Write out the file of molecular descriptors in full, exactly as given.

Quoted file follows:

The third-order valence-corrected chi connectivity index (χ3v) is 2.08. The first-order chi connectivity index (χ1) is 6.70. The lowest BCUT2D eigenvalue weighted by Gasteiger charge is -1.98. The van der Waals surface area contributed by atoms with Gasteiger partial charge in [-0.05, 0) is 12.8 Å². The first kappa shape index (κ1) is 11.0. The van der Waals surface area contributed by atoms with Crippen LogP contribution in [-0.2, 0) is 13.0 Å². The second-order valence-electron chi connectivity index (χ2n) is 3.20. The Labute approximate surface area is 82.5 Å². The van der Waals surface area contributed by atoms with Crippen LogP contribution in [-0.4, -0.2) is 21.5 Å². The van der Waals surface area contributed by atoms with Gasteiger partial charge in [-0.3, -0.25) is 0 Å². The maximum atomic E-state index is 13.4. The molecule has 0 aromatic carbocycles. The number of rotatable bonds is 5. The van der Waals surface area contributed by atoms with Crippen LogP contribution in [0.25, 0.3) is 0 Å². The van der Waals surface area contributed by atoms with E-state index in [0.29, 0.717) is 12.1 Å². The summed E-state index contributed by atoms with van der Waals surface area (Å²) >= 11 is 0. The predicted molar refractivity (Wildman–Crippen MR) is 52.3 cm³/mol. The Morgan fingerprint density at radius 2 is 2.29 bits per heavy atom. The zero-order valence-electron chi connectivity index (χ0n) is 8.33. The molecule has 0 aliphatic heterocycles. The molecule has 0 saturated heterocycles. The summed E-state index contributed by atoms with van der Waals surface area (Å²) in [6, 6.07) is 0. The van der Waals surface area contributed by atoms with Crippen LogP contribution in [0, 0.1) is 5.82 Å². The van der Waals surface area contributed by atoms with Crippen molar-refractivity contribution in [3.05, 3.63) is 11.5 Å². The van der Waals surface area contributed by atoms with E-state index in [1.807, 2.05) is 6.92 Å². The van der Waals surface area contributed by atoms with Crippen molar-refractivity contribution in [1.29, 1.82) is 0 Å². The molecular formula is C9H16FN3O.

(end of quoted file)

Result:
The third-order valence-corrected chi connectivity index (χ3v) is 2.08. The first-order chi connectivity index (χ1) is 6.70. The lowest BCUT2D eigenvalue weighted by Gasteiger charge is -1.98. The van der Waals surface area contributed by atoms with Gasteiger partial charge in [-0.05, 0) is 12.8 Å². The first kappa shape index (κ1) is 11.0. The van der Waals surface area contributed by atoms with Crippen LogP contribution in [-0.2, 0) is 13.0 Å². The second-order valence-electron chi connectivity index (χ2n) is 3.20. The Labute approximate surface area is 82.5 Å². The van der Waals surface area contributed by atoms with Crippen LogP contribution in [-0.4, -0.2) is 21.5 Å². The van der Waals surface area contributed by atoms with Gasteiger partial charge in [-0.3, -0.25) is 0 Å². The maximum atomic E-state index is 13.4. The molecule has 0 aromatic carbocycles. The number of rotatable bonds is 5. The van der Waals surface area contributed by atoms with Crippen LogP contribution in [0.25, 0.3) is 0 Å². The van der Waals surface area contributed by atoms with E-state index in [0.29, 0.717) is 12.1 Å². The summed E-state index contributed by atoms with van der Waals surface area (Å²) >= 11 is 0. The predicted molar refractivity (Wildman–Crippen MR) is 52.3 cm³/mol. The Morgan fingerprint density at radius 2 is 2.29 bits per heavy atom. The zero-order valence-electron chi connectivity index (χ0n) is 8.33. The molecule has 0 aliphatic heterocycles. The molecule has 0 saturated heterocycles. The summed E-state index contributed by atoms with van der Waals surface area (Å²) in [6, 6.07) is 0. The van der Waals surface area contributed by atoms with Crippen LogP contribution in [0, 0.1) is 5.82 Å². The van der Waals surface area contributed by atoms with Crippen molar-refractivity contribution in [3.05, 3.63) is 11.5 Å². The van der Waals surface area contributed by atoms with E-state index in [1.807, 2.05) is 6.92 Å². The van der Waals surface area contributed by atoms with Crippen molar-refractivity contribution in [1.29, 1.82) is 0 Å². The molecular formula is C9H16FN3O.